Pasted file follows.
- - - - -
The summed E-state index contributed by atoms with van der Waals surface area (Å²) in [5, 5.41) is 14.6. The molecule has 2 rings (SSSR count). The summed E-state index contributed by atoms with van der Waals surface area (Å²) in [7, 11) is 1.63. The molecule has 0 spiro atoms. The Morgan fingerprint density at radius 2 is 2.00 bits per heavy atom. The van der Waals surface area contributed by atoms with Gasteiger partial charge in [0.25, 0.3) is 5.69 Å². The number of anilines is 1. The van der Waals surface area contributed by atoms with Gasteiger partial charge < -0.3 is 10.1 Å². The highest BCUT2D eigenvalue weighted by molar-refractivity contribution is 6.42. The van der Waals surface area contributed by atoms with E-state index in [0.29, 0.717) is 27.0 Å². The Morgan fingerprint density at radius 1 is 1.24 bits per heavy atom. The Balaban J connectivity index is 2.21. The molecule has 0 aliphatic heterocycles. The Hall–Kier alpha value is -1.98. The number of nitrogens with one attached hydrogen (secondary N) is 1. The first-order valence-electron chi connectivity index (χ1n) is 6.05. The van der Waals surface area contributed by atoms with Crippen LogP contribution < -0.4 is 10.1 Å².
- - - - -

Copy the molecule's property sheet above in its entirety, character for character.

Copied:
The summed E-state index contributed by atoms with van der Waals surface area (Å²) in [5, 5.41) is 14.6. The molecule has 2 rings (SSSR count). The summed E-state index contributed by atoms with van der Waals surface area (Å²) in [7, 11) is 1.63. The molecule has 0 spiro atoms. The Morgan fingerprint density at radius 2 is 2.00 bits per heavy atom. The van der Waals surface area contributed by atoms with Gasteiger partial charge in [0.25, 0.3) is 5.69 Å². The number of anilines is 1. The van der Waals surface area contributed by atoms with Gasteiger partial charge < -0.3 is 10.1 Å². The highest BCUT2D eigenvalue weighted by molar-refractivity contribution is 6.42. The van der Waals surface area contributed by atoms with E-state index in [0.29, 0.717) is 27.0 Å². The Morgan fingerprint density at radius 1 is 1.24 bits per heavy atom. The Balaban J connectivity index is 2.21. The molecule has 0 aliphatic heterocycles. The Hall–Kier alpha value is -1.98. The number of nitrogens with one attached hydrogen (secondary N) is 1. The first-order valence-electron chi connectivity index (χ1n) is 6.05. The van der Waals surface area contributed by atoms with Crippen LogP contribution < -0.4 is 10.1 Å².